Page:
Business Driven Test Management forms the basis to set-up your change specific test strategy upfront and be able to adjust along the way when specific circumstances ask for it and in coordination with client (business).
The implementation of the test strategy formed in the BDTM phase is supported by the structured approach of the next fundamental part of the Test Framework.
This structured process is built on the following topics:
- Development Master Test Plan
- Based on test policy (if applicable)
- Tuned to change at hand
- Manage (guide) the overall test process (change specific)
- Development testing (supply)
- Acceptance testing (demand)
Picture 6: Process steps to guide test activities
All 3 topics are supported by the testing phase model. This model has, like every software development process / method several phases and related activities. Although the phases are sequential, it can be used in High-Performance and Hybrid IT delivery models (picture 8).
This is a generic model, applicable for every test form (development / acceptance testing) and test type (Unit Test, System Test, User Acceptance Test or Regression Test) and to be used in parallel to the development activities. This makes it possible to “shift quality to the left” for real.
Picture 7: Testing phase model
This phase is the basis for a controlled and qualified test process. It is an important but often underestimated test phase. BDTM steps 1 to 4 are executed and results discussed with the client / business. Next is step 5 in BDTM model.
A plan is just a plan, most of the time the test process will not be executed exactly according to plan. The execution of the plan needs guidance, control and where needed adjustments, which is done in this phase.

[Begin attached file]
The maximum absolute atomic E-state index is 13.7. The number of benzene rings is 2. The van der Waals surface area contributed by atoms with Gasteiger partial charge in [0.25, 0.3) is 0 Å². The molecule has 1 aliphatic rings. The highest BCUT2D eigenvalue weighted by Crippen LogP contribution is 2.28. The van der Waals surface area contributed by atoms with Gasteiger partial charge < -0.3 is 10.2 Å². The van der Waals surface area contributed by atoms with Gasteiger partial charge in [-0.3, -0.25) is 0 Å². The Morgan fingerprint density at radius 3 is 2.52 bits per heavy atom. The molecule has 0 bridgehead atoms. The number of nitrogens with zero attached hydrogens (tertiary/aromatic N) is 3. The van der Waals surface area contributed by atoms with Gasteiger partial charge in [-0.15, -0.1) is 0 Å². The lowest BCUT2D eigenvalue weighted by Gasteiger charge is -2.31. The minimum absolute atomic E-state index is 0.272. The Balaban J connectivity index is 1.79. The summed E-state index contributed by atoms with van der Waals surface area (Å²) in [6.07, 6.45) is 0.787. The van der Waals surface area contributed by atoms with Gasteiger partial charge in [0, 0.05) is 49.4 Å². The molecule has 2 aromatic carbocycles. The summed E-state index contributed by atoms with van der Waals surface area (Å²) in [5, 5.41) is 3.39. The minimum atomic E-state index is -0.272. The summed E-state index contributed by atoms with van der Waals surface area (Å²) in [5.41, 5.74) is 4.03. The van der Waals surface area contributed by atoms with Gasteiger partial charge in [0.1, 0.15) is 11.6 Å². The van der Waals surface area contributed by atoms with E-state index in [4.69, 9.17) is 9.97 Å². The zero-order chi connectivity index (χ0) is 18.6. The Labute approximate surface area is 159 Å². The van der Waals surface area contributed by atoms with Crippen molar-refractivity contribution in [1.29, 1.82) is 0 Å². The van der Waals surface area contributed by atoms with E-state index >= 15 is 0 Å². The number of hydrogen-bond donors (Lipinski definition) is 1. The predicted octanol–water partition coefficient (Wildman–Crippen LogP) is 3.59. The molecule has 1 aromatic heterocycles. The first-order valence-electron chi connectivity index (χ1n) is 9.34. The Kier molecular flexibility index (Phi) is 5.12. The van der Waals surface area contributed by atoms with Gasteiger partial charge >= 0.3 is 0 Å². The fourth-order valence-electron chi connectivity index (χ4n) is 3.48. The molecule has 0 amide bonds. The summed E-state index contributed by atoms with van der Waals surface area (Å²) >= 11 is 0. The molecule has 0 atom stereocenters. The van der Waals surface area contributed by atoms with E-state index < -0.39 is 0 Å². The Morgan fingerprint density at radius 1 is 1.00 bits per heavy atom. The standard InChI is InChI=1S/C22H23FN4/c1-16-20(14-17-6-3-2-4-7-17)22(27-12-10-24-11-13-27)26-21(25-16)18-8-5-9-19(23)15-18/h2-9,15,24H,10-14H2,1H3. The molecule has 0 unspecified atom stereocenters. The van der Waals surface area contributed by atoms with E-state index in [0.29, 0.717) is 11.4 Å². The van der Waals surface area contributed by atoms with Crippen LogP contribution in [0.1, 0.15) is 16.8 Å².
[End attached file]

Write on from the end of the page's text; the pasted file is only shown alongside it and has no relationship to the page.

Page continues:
This phase is to take care of the required test infrastructure and resources.
The preparation phase is to execute the intake of the test basis. The goal is to have a qualified set of documents to design tests.
Following up on the preparation, this phase is to specify the required tests and test situations. This phase is executed in parallel with the software development phase.
In this phase the prepared and specified tests are being executed to measure the quality of the test object.
When all scheduled test activities are executed test ware (test cases / test environments) is preserved and test process is being evaluated to make re-use possible and to learn from the experience.
Picture 8: Testing phase model tuned to High-Performance / Hybrid IT delivery model
This toolbox, the following fundamental part of the Test Framework contains instruments for:
• Test Techniques, to organize how to test
• Infrastructure, to organize where and with what to test
• Organization, to organize who is going to test
The last fundamental part of the Test Framework is that it is an adaptive method:
- Easy to use and implement
- High degree of flexibility
- Set-up to (re-)use products – process
- Set-up to learn from experiences
The adaptivity applies also for the use in all kinds of test situations, for all kind of software and covers the three IT delivery models.